Saturday, March 13, 2010
Today when I got home from my meeting, you Dad pulled me onto his lap and played this song by Edward Sharpe and the Magnetic Zeros for me. He said, "I've been listening to this song all morning and I just want to get my hands on you." He bounced me on his knee and squeezed me and rubbed my back and I know I am a total sap, but it made me tear up a little.
Here is why...
The weekend I first met Grandaddy Crawley, he was circulating a short book heralding his recently deceased wife that detailed their life and travels as Baptist missionaries. It was a collection of stories about a reserved man with a deep but unspoken love for his loyal wife. He had silently loved her since the day they met, but when she passed she may not have known all the love he had in his heart for her. He waited for her passing to write down all his most precious memories. Amongst the catalogue of places they lived and challenges they faced, he described vividly what might have been nothing more than mundane moments to his wife Margaret. But to Grandaddy Crawley, these were the moments when he looked upon his wife and his heart swelled with a deep and passionate love. The book was Winston’s love song to Margaret, sung loudly in the words on the page.
“Grandaddy always said that home is where Margaret is,” your father told me that weekend. And your father told me one late Friday night when he rushed in the door after a long night at work, sweeping me into a long hug that brought me onto the tips of my toes. “Home is where you are Ingrid”. He lingered in the hug, I could hear him sniffing my hair and feel him breathing me into his heart.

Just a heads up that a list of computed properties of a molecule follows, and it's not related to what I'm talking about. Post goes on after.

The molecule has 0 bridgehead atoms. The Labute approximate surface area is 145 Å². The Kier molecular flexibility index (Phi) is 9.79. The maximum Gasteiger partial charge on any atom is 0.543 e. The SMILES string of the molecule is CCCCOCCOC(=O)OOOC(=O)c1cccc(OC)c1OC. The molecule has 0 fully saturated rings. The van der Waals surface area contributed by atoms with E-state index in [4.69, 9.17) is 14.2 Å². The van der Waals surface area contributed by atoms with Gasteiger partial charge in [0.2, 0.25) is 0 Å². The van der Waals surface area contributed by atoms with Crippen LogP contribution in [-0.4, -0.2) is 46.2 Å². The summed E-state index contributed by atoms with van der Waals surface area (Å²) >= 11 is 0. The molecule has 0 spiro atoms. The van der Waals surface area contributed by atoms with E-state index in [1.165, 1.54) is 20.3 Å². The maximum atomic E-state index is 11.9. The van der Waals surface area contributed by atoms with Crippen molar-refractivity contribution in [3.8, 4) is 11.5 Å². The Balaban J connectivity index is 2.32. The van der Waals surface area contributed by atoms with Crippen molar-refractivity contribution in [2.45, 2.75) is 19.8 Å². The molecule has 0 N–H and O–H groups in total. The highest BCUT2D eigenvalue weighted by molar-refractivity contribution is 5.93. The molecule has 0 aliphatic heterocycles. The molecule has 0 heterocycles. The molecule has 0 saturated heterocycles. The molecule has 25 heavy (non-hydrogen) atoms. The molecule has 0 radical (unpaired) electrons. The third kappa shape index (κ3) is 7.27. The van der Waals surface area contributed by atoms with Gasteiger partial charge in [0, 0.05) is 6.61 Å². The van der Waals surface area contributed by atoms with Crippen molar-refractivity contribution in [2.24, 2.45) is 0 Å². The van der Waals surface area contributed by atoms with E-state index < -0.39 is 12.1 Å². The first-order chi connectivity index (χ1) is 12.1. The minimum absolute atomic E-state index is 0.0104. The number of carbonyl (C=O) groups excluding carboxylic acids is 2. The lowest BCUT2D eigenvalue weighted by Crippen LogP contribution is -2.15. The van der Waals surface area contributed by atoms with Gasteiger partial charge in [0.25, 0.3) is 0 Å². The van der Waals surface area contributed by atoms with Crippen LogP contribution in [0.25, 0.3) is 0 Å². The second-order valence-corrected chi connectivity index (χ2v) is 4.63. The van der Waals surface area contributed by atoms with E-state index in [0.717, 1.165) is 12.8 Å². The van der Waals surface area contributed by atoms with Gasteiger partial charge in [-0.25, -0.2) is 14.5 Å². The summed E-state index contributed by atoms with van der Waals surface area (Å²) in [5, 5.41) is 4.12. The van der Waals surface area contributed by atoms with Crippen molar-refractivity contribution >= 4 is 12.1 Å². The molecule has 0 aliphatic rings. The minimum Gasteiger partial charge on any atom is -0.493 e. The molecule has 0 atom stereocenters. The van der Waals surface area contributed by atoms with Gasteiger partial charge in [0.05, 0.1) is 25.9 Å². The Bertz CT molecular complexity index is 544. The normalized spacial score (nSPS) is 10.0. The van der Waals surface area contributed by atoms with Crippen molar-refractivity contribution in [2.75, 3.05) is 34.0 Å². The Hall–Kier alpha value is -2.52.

I called my Mom last night to thank her for her visit and she said she had such a lovely time but was so happy to be home.
“You know that I’ve been taking those flower arranging classes and I hardly thought your father noticed. But before I left, I had made a very special arrangement in the bedroom and it was sadly dying. You know your father Ingrid, well I suspected he would have all the dead flowers out of the house before my plane even left the runway. But when I got home, the strangest thing, the Ichiban arrangement I had left in the bedroom was exactly as I had left it. Well your father had measured each flower and gone out and bought replacement stems and arranged it exactly as I had left it. I guess he had noticed. I guess he missed me. And I have to say Ingrid, I missed him too. I had a wonderful time visiting with my kids, but I couldn’t wait to get home. And home is where your father is. It always has been.”
Then, this morning, out-of-the-blue, your daddy plays me this song. Unfortunately Ms. Story, as Grandaddy reminds us, we wont always have each other. But for now, we have a beautiful home. These little coincidences remind me to be grateful.